She said that while the evaluation section "does tie local program evaluation to the statement of purposes," the nsba is concerned that ''the specific criteria which are set forth are too occupationally directed--and do not adequately reflect the full range of other secondary goals, such as reducing drop-out rates, improvement on test scores in the academic areas, and admissions into community college and four-year programs and improvement in general competencies."
"Using job placement as the primary criterion for judging program success mitigates against secondary schools because given exactly equal training, 17-year-olds are less likely to find employment than 30-year-olds," according to Phale Hale, director of federal programs for the school district of Rochester, N.Y., who represented the American Association of School Administrators at the hearing.
Moreover, Mr. Hale said, using job-placement statistics as an evaluation criterion "also means that a student, motivated by success in a welding course, who decides to become a metallurgist would be judged a failure for going to college."
Broad Mandate Provided
The statutory authority for the program, which was established during the Kennedy Administration under the Vocational Education Act of 1963, is scheduled to expire on Sept. 30, 1984.
The 1963 legislation "provided a broad mandate to the states to set about expanding opportunities so that youths and adults could have access to programs. ... And it increased authorizations for federal funding to help make this possible," said Mr. Bottoms of the vocational association.
Since the adoption of the 1963 act, total annual spending for public vocational education has increased from $284 million to more than $7 billion. Federal expenditures have increased from $51 million to $728 million annually, and the number of students enrolled in programs has quadrupled, according to Mr. Bottoms.
In 1963, only 4 million students were enrolled in vocational programs, with fewer than 1.5 million preparing for employment in occupations other than agriculture. Today, more than 16 million students are enrolled in the programs, with more than 6-million enrolled in postsecondary and adult programs, Mr. Bottoms said.
In spite of the dramatic growth in programs and the increased accessibility of vocational education, the current authorizing legislation needs to be revised to meet the new demands of an economy and a society that have changed, Mr. Bottoms and other educators said.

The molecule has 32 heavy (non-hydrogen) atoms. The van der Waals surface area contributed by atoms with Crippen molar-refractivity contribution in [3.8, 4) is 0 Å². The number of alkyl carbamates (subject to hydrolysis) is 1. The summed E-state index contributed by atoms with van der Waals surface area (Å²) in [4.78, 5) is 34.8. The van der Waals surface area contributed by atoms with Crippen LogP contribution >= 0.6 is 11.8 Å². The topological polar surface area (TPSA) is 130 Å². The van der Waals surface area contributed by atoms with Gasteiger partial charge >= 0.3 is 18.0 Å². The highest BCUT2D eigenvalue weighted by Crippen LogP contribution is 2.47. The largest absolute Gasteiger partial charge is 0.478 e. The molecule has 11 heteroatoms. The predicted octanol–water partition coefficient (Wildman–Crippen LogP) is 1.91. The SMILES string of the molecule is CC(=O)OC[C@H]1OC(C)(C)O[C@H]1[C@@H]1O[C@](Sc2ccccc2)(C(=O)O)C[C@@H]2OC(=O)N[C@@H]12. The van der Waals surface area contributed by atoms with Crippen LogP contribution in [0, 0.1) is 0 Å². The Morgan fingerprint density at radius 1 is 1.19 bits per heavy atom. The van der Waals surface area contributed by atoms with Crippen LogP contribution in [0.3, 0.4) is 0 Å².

"The diversity of the student body in public schools, the changing economy, tightened school finances and the many competing missions of the public schools, frame the issues regarding the reauthorization of vocational education," said Mr. Hale, speaking for the school administrators' association.
"Schools are under intense pressure to better serve a diverse and changing student body, although funds are scarce. This situation complicates vocational education, which must also cope with retooling equipment, facilities, and instructors to meet the needs of a changing economy," he said.
Mr. Bottoms added that "instructional programs in almost all occupational fields need new equipment--a need most obvious and most urgent in technical occupations--but they also need updated curricula and instructional staff whose knowledge and skills have been brought current with changes in the workplace."
Mr. Bottoms added that many young people are unable to take advantage of vocational programs because they have "severe educational deficiencies." Though there has been legislation focusing on their special needs, "the amount of dollars provided ... has been inadequate. The federal investment in these students comes to only $50 per disadvantaged individual, contrasted to $625 per individual under the Elementary and Secondary Education Act," he said.
According to Joe D. Mills, president of the American Vocational Association and of the National Association of State Directors of Vocation al Education, the new legislation addresses these needs, providing "a focus for the federal role" in vocational-technical education as well as "new priorities of federal assistance to youths with special needs" and "provisions for adult training."
The legislation, he said, also "enhances the linkage between the private sector and vocational education and refines the planning process so that state and local agencies and institutions can address local and national goals."
A bill supported by the Reagan Administration and introduced into the Senate by Orrin G. Hatch, Republican of Utah, would combine vocational- and adult-education programs in the form of block grants to the states. Key aides to the House and Senate education subcommittees said last month that the plan is not expected to receive much support. (See Education Week, Oct. 12, 1983.) An earlier vocational-education bill introduced in the House by Representative Perkins (HR 14) would simply extend the current law for another year.